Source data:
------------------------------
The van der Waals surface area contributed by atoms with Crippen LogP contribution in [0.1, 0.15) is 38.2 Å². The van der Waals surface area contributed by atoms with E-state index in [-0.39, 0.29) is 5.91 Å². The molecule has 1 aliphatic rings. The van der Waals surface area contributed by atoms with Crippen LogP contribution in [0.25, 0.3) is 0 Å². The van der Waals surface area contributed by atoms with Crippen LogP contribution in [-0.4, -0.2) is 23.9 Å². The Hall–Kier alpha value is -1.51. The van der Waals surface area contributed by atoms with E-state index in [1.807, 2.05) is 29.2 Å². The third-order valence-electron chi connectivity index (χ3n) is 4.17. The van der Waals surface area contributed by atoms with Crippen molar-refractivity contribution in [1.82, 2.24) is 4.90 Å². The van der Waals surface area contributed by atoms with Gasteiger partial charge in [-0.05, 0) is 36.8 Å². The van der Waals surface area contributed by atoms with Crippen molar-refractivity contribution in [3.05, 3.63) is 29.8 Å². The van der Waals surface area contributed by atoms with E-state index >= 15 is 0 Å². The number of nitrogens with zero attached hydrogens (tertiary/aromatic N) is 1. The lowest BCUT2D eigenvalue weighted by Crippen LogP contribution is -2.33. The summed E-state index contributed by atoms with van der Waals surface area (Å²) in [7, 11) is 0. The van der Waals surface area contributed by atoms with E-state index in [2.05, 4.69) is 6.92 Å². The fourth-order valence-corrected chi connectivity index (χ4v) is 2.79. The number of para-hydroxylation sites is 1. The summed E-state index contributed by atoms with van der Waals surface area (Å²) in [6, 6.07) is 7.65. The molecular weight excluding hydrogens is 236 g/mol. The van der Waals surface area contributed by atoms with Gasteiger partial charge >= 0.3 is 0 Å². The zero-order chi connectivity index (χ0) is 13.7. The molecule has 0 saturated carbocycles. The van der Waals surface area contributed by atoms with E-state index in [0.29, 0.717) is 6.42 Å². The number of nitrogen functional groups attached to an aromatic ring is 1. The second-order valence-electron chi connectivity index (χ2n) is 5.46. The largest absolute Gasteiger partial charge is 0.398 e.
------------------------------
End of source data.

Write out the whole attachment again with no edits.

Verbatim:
The van der Waals surface area contributed by atoms with Crippen LogP contribution in [0.1, 0.15) is 38.2 Å². The van der Waals surface area contributed by atoms with E-state index in [-0.39, 0.29) is 5.91 Å². The molecule has 1 aliphatic rings. The van der Waals surface area contributed by atoms with Crippen LogP contribution in [0.25, 0.3) is 0 Å². The van der Waals surface area contributed by atoms with Crippen LogP contribution in [-0.4, -0.2) is 23.9 Å². The Hall–Kier alpha value is -1.51. The van der Waals surface area contributed by atoms with E-state index in [1.807, 2.05) is 29.2 Å². The third-order valence-electron chi connectivity index (χ3n) is 4.17. The van der Waals surface area contributed by atoms with Crippen molar-refractivity contribution in [1.82, 2.24) is 4.90 Å². The van der Waals surface area contributed by atoms with Gasteiger partial charge in [-0.05, 0) is 36.8 Å². The van der Waals surface area contributed by atoms with Crippen molar-refractivity contribution in [3.05, 3.63) is 29.8 Å². The van der Waals surface area contributed by atoms with E-state index >= 15 is 0 Å². The number of nitrogens with zero attached hydrogens (tertiary/aromatic N) is 1. The lowest BCUT2D eigenvalue weighted by Crippen LogP contribution is -2.33. The summed E-state index contributed by atoms with van der Waals surface area (Å²) in [7, 11) is 0. The van der Waals surface area contributed by atoms with E-state index in [2.05, 4.69) is 6.92 Å². The fourth-order valence-corrected chi connectivity index (χ4v) is 2.79. The number of para-hydroxylation sites is 1. The summed E-state index contributed by atoms with van der Waals surface area (Å²) in [6, 6.07) is 7.65. The molecular weight excluding hydrogens is 236 g/mol. The van der Waals surface area contributed by atoms with Gasteiger partial charge >= 0.3 is 0 Å². The zero-order chi connectivity index (χ0) is 13.7. The molecule has 0 saturated carbocycles. The van der Waals surface area contributed by atoms with E-state index in [0.29, 0.717) is 6.42 Å². The number of nitrogen functional groups attached to an aromatic ring is 1. The second-order valence-electron chi connectivity index (χ2n) is 5.46. The largest absolute Gasteiger partial charge is 0.398 e.